Springfield to receive $200,000 EPA grant for job training program to revitalize brownfields

SPRINGFIELD, Mo. (KY3) — The city of Springfield will receive a $200,000 grant from the U.S. Environmental Protection Agency for a job training program to help the city revitalize brownfields.

Brownfields are properties that may be difficult to redevelop due to the potential for hazardous or contaminated substances. The city worked with the EPA for several years to revamp these sites.

The EPA announced the grant via a press release on Wednesday. Springfield is one of 19 cities or organizations selected to receive federal assistance.

Brownfields Vocational Training Grants enable nonprofits, local governments, and other organizations to recruit and train residents affected by the presence of brownfields. The EPA says many people who complete the job training program come from historically underserved neighborhoods and may reside in areas affected by environmental issues.

“The EPA and the City of Springfield invest in people and it always pays off,” said EPA Region 7 Administrator Meghan A. McCollister. “Graduates of Springfield’s vocational training program will be prepared for high-paying hazardous waste cleanup jobs, such as lead-based paint in homes, asbestos and more.”

“We are incredibly honored and grateful to accept this fourth round of EPA grants to continue our Green for Greene environmental job training program,” said Sally Payne, Director of Workforce Development. of Springfield. “We know that this training is life-changing for graduates of this program, as it allows them to acquire skills and obtain gainful employment. Many thanks to the EPA for selecting the City of Springfield Workforce Development Department as the recipient of this grant. »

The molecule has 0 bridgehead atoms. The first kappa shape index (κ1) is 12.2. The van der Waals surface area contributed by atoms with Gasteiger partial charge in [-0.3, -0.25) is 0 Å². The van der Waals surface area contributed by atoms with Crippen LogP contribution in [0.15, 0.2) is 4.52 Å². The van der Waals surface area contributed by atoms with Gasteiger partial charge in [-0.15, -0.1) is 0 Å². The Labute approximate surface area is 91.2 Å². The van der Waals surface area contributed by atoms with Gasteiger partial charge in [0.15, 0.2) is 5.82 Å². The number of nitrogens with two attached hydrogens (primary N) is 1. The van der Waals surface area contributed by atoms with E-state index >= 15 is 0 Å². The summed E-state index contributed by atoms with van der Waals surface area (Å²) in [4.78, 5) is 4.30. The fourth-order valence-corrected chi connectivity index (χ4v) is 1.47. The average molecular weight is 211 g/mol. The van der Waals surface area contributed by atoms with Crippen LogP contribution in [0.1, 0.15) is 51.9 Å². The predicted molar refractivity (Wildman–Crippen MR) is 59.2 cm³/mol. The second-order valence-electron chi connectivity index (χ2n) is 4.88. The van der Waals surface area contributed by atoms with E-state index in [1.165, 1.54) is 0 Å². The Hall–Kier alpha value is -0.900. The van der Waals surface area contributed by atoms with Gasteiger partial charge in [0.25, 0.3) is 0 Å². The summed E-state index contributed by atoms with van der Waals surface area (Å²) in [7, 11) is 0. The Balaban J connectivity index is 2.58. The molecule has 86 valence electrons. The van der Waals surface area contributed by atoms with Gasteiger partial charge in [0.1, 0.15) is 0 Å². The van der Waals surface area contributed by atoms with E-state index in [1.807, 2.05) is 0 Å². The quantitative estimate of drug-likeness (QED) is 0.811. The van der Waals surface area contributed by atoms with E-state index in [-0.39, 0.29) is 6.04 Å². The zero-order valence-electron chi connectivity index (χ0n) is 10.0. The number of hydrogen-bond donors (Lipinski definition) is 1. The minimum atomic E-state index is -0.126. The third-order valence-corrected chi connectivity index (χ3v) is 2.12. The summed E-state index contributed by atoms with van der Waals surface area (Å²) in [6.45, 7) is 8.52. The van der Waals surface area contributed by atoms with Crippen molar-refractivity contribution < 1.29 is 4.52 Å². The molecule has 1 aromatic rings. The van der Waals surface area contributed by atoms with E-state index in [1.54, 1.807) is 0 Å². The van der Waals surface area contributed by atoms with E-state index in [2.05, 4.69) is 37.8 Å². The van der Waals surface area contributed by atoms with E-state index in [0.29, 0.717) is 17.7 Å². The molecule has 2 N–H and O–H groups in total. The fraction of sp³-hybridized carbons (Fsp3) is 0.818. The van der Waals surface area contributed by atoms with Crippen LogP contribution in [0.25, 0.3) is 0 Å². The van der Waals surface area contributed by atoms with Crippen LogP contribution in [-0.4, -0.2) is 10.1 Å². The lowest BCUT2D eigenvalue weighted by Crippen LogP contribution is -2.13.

According to the EPA, Springfield city leaders plan to train 56 students and place at least 35 in environmental jobs. The training program includes 160 hours of teaching in the following sectors:

Hazardous Waste Management Operations and Emergency Response (HAZWOPER)

  • OSHA 10
  • Trench/Excavation
  • Confined space entry
  • Renovation, repair and lead painting
  • Discount Main Worker Certification
  • Asbestos worker/handler
  • Mold reduction
  • Signalman
  • Blood-borne pathogens; Forklift driver
  • First aid/CPR
  • Silica

Springfield’s senior planner Olivia Hough told KY3 in November that such funding could help the city continue to evaluate several sites around Springfield, including redevelopment projects like Renew Jordan Creek, the Grant Avenue Corridor and Forward Springfield Sub Areas. Historic commercial and industrial areas in central and northwest Springfield could also benefit from a boost.

“It really benefits properties that help support our community, our community vision and our community plans,” Hough said. “Additionally, properties that we believe need the environment the most, where their redevelopment is compromised because there are environmental unknowns.”

In previous years, the funding has been used for several projects in downtown Springfield, including those for the History Museum in the Square, Hammons Field, Jordan Valley Park and the Aspen Springfield apartment complex.

The EPA says Brownfields job training scholarships will prepare more than 1,000 people nationwide for environmental jobs.

Since its inception in 1998, the Brownfields Vocational Training Program has awarded over 352 scholarships. Nearly 20,000 people have been trained. Of these, nearly 15,000 people have been placed in full-time employment in careers related to remediation and environmental health and safety. The EPA says the average starting salary for people in these fields is over $14 an hour.

For more information on selected recipients of Brownfields Skills Training Grants, including past recipients, CLICK HERE.

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